The Rolf Harris conviction for sexual abuse leads me to ask a question. Does 'evil' or wrong-doing wipe out any 'goodness' we have once seen in an individual? I ask this not to 'forgive' Harris but to address a significant ethical question. Do we like or enjoy Rolf Harris's songs any the less because of his conviction? Are they indeed different when we listen to them.
I have had Jake the Peg buzzing round in my head for days now. It won't go away, and as I conjure up the image of Harris performing it I still smile - perhaps now a kind of guilty smile. We are told there are two sides to Rolf Harris - one being the dark side. But does the dark side really diminish the joy of the light side?
Cilla Black I think summed it all up when asked to comment on the news of Harris's conviction. "I'm disappointed." Yes and I am disappointed too. We have been let down by another 'hero'. We build people up and put them on a pedestal and expect the epitome of goodness. Yet, the truth is they are human with human frailties. Nothing excuses what he did, but does it really diminish his art? I understand the portrait he painted of the Queen has gone missing - nobody seems to know its location. All that is very odd and frankly hypocritical if they have hidden it away because of the conviction. If it was good enough to display before the conviction then it must surely be good enough after.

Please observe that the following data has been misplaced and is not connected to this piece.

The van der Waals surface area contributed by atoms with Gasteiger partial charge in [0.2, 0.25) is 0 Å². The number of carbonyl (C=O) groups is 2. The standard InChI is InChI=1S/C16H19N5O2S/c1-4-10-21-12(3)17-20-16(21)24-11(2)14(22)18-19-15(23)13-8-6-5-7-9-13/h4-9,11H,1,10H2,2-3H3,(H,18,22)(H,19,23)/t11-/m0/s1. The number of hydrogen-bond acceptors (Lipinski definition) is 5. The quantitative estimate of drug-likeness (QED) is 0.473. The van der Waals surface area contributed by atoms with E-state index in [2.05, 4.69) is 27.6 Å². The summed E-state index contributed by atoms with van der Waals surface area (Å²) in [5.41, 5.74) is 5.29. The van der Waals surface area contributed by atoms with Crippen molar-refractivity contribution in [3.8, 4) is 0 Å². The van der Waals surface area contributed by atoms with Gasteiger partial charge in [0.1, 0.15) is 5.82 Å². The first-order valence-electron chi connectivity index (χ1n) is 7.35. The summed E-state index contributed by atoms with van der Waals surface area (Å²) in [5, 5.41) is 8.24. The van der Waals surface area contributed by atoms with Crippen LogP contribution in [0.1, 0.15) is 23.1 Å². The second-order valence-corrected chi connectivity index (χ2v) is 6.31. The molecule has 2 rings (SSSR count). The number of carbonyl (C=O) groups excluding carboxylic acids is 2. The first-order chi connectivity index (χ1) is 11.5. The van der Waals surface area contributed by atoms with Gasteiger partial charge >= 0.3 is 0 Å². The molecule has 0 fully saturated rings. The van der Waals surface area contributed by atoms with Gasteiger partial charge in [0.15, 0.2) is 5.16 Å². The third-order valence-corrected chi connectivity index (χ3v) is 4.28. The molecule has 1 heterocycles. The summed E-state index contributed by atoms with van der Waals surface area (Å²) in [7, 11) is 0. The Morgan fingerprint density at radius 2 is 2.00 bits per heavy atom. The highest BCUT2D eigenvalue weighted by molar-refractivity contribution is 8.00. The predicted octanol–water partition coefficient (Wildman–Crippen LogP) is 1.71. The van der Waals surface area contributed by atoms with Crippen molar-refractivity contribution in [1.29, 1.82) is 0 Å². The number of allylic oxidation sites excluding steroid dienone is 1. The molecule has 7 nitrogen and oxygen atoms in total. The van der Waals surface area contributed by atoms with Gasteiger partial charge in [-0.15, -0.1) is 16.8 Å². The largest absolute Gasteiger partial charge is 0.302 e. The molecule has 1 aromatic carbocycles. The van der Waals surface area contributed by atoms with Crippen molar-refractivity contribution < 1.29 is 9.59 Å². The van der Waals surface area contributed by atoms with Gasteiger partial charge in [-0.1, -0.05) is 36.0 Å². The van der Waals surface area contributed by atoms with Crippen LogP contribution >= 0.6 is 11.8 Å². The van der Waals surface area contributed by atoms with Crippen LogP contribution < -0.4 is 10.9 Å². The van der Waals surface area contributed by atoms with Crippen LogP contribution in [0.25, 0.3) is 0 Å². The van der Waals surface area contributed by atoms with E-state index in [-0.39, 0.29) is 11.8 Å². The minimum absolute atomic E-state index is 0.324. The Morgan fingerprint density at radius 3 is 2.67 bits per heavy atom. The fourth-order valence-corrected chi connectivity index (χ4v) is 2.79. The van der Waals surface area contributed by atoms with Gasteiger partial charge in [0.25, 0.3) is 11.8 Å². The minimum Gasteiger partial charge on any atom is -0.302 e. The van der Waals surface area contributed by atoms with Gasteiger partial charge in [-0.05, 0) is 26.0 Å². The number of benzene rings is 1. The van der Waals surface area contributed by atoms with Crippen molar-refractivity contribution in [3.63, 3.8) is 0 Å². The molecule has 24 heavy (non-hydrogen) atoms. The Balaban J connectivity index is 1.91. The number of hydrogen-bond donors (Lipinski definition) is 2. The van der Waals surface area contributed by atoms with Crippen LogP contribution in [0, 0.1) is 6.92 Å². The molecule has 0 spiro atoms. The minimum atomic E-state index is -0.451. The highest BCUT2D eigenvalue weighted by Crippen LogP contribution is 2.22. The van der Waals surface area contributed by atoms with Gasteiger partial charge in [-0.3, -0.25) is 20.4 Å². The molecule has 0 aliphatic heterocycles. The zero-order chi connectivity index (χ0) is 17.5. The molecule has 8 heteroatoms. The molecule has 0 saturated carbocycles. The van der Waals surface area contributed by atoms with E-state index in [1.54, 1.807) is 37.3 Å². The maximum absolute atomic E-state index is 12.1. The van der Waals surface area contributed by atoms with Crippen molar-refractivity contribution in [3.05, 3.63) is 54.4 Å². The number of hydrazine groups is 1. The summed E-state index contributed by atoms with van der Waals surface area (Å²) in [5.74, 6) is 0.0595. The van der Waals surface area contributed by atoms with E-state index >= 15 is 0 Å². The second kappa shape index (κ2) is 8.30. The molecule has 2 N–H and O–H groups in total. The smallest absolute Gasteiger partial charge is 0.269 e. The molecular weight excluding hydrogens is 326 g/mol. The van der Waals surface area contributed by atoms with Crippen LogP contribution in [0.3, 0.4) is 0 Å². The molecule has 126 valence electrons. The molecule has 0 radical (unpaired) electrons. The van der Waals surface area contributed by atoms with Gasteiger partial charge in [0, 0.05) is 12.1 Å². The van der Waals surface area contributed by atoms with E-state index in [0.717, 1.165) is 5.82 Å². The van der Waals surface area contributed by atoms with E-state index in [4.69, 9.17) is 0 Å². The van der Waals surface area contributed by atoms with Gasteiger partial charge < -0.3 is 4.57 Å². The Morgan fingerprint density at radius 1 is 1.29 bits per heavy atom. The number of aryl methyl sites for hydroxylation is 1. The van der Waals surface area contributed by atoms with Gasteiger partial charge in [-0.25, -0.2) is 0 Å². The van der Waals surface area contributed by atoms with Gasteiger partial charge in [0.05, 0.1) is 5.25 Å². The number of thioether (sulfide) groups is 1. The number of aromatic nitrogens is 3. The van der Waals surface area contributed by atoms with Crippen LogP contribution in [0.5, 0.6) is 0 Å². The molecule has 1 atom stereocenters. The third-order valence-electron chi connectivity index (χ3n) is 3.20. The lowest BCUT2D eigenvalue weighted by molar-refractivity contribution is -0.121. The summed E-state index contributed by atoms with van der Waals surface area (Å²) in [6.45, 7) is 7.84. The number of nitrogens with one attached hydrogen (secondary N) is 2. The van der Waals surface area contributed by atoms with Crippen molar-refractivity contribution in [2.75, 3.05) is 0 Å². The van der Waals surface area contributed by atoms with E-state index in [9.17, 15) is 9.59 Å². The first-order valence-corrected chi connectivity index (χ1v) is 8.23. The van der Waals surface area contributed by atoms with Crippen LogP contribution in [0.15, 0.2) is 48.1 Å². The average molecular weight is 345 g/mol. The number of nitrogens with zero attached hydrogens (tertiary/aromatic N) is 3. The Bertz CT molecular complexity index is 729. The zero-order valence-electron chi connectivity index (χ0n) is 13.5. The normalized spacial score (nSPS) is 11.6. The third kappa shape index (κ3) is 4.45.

Rolf Harris is not the only artist to have had a hidden murky side. There has been speculation that Lewis Carroll was a paedophile. It is of course difficult to answer such speculation. But does the possibility render his work unreadable?
It might be said, indeed it has been said, that what makes Rolf Harris' crime worse is that he abused his position. Well all paedophiles do that. It was opportunistic - so too is much sexual abuse.
Now I want to be clear I am not asking for us to render Harris' crime to be less than it was. It was appalling. I am just wanting to know if it really renders everything he did 'bad'. I am still thinking about the answer.